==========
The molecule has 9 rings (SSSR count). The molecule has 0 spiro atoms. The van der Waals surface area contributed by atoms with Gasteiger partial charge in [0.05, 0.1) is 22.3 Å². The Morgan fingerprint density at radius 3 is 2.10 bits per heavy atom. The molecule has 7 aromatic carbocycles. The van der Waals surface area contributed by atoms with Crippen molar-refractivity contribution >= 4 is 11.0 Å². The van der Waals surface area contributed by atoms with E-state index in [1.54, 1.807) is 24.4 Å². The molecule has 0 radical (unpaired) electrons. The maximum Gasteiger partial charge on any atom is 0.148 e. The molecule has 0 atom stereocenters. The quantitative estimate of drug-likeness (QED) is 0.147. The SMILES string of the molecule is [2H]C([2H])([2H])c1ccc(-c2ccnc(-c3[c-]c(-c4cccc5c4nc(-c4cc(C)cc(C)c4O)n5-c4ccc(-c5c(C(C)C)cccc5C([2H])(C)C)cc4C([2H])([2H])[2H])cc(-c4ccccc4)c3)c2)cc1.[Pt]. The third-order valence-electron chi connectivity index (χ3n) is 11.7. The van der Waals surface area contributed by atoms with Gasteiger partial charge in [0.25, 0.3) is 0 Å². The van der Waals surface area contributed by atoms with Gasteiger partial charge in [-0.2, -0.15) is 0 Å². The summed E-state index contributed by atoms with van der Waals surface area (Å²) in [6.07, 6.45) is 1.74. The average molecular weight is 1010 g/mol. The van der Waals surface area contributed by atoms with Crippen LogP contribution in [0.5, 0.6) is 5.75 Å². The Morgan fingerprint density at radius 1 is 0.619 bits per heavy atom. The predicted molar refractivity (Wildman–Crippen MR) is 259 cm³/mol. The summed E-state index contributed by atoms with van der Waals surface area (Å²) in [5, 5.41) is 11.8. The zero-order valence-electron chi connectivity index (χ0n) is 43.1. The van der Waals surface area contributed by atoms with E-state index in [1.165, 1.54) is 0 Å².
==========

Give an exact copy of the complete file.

The molecule has 9 rings (SSSR count). The molecule has 0 spiro atoms. The van der Waals surface area contributed by atoms with Gasteiger partial charge in [0.05, 0.1) is 22.3 Å². The Morgan fingerprint density at radius 3 is 2.10 bits per heavy atom. The molecule has 7 aromatic carbocycles. The van der Waals surface area contributed by atoms with Crippen molar-refractivity contribution >= 4 is 11.0 Å². The van der Waals surface area contributed by atoms with E-state index in [1.54, 1.807) is 24.4 Å². The molecule has 0 radical (unpaired) electrons. The maximum Gasteiger partial charge on any atom is 0.148 e. The molecule has 0 atom stereocenters. The quantitative estimate of drug-likeness (QED) is 0.147. The SMILES string of the molecule is [2H]C([2H])([2H])c1ccc(-c2ccnc(-c3[c-]c(-c4cccc5c4nc(-c4cc(C)cc(C)c4O)n5-c4ccc(-c5c(C(C)C)cccc5C([2H])(C)C)cc4C([2H])([2H])[2H])cc(-c4ccccc4)c3)c2)cc1.[Pt]. The third-order valence-electron chi connectivity index (χ3n) is 11.7. The van der Waals surface area contributed by atoms with Gasteiger partial charge in [0.25, 0.3) is 0 Å². The van der Waals surface area contributed by atoms with Gasteiger partial charge in [-0.2, -0.15) is 0 Å². The summed E-state index contributed by atoms with van der Waals surface area (Å²) in [6.07, 6.45) is 1.74. The average molecular weight is 1010 g/mol. The van der Waals surface area contributed by atoms with Crippen LogP contribution in [0.5, 0.6) is 5.75 Å². The Morgan fingerprint density at radius 1 is 0.619 bits per heavy atom. The predicted molar refractivity (Wildman–Crippen MR) is 259 cm³/mol. The summed E-state index contributed by atoms with van der Waals surface area (Å²) in [5, 5.41) is 11.8. The zero-order valence-electron chi connectivity index (χ0n) is 43.1. The van der Waals surface area contributed by atoms with E-state index in [1.165, 1.54) is 0 Å².